In this newly released video interview, made by Francesco Fiondella at the International Research Institute for Climate and Society (IRI), CCAFS theme leader James Hansen discusses the causes of the current drought plaguing the Horn of Africa. He points out that even if the lack of rain is a root cause of the crisis, it is still only one of many factors that has lead to the ongoing drought. Other factors are on a more long term basis, such as poverty, which leads to vulnerability to climatic shocks and population growth, where many depend on rainfed agriculture for their livelihoods. The environmental issues plaguing the area namely water and soil degradation also exacerbate the situation further. Read more »
According to a recent article in The New Agriculturist pastoralism is the best way to cope with drought. This statement is based on the findings from the report ‘An Assessment of the response to the 2008-2009 drought in Kenya’, produced by the International Livestock Research Institute (ILRI). Based on interviews with pastoralists the researchers found that the best way for them to cope with famine was to ensure that they had access to grazing and watering areas. Pastoralism was also viewed as the most productive use of drylands in the Horn of Africa and increased mobility of pastoralists could prevent future food crisis in these areas. In other words, by allowing pastoralists to move to other, unused grazing areas, they can more easily mitigate livestock losses during a drought. This is becoming increasingly problematic however, the report states, since mobility is being reduced and impeded. The report recommends that interventions targeting the removal of restrictions to mobility and access should be considered as prime activities during preparedness. To read more about the ILRI report please click here. Read more »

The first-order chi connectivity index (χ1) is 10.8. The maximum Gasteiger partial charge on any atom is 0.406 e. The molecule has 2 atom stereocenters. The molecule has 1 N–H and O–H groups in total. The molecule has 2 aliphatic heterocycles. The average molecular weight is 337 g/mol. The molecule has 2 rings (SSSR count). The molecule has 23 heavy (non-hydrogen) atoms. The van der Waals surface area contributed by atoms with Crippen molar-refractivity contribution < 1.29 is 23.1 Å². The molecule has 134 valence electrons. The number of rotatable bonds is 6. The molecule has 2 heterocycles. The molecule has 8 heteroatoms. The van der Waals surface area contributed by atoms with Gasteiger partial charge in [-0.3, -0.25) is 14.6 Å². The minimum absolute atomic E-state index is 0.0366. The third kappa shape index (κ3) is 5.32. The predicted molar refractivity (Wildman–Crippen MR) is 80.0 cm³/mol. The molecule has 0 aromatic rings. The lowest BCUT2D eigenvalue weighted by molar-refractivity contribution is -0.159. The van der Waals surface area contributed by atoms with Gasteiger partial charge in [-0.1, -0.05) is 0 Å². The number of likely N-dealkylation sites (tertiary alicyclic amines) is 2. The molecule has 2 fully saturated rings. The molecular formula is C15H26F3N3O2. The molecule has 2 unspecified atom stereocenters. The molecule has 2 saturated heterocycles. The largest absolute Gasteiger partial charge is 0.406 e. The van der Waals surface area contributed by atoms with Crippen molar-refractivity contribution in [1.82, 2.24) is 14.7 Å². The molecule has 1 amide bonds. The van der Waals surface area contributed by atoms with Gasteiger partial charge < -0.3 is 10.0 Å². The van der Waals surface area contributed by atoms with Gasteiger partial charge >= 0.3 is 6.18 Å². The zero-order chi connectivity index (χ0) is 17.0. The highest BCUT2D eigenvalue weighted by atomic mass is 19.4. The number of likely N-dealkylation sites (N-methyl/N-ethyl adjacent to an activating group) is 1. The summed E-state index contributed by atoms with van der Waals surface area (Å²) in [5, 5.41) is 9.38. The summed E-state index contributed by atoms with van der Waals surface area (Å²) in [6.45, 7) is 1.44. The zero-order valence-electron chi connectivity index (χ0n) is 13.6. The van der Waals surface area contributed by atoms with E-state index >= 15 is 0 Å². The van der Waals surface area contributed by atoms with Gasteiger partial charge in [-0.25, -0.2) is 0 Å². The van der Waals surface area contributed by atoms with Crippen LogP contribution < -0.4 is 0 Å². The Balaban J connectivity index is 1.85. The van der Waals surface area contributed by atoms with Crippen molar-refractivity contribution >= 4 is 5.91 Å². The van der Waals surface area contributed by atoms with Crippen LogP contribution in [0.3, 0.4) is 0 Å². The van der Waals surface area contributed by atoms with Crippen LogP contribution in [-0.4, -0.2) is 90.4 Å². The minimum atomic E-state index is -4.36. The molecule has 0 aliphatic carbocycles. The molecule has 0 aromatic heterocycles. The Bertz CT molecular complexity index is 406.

The Commission on Sustainable Agriculture and Climate Change has been hard at work the last few months, synthesising evidence on three overarching questions: (1) What are the major components and drivers of the current food system and what will this system look like in the future? (2) What does an alternative future food system look like and how can this system be brought into being? (3) What investments (technical, political, financial, social) are essential to an alternative future food system and who can make them? Read more »
Information and Communication Technologies (ICTs) have the potential to help monitor climate change as well as help farmers adapt and mitigate to its effects. This important link was discussed at the International Telecommunications Union (ITU) symposium on ICTs, Environment and Climate Change held in late July in Accra, Ghana.
In Africa, where half the continent’s population uses a mobile phone, people now have unprecedented access to information via their handsets. The Guardian recently reported on the multiple ways mobile phones have catalysed innovation, including in the farming sector. For example, farmers from isolated areas can access weather information via text messages (SMS) or phone calls, to prepare for upcoming drought spells, heavy rain or floods. Read more »
The future of food security and the need for farmers to adapt to a changing climate was recently discussed by CCAFS Theme Leader Gerald C. Nelson when he was interviewed by the National Public Radio (USA). Also participating in the radio program ‘Feeding a Hotter; More Crowded Planet’ was the President o the Earth Policy Institute (EPI) Lester Brown and the director of Oxfam America Gawain Kripke.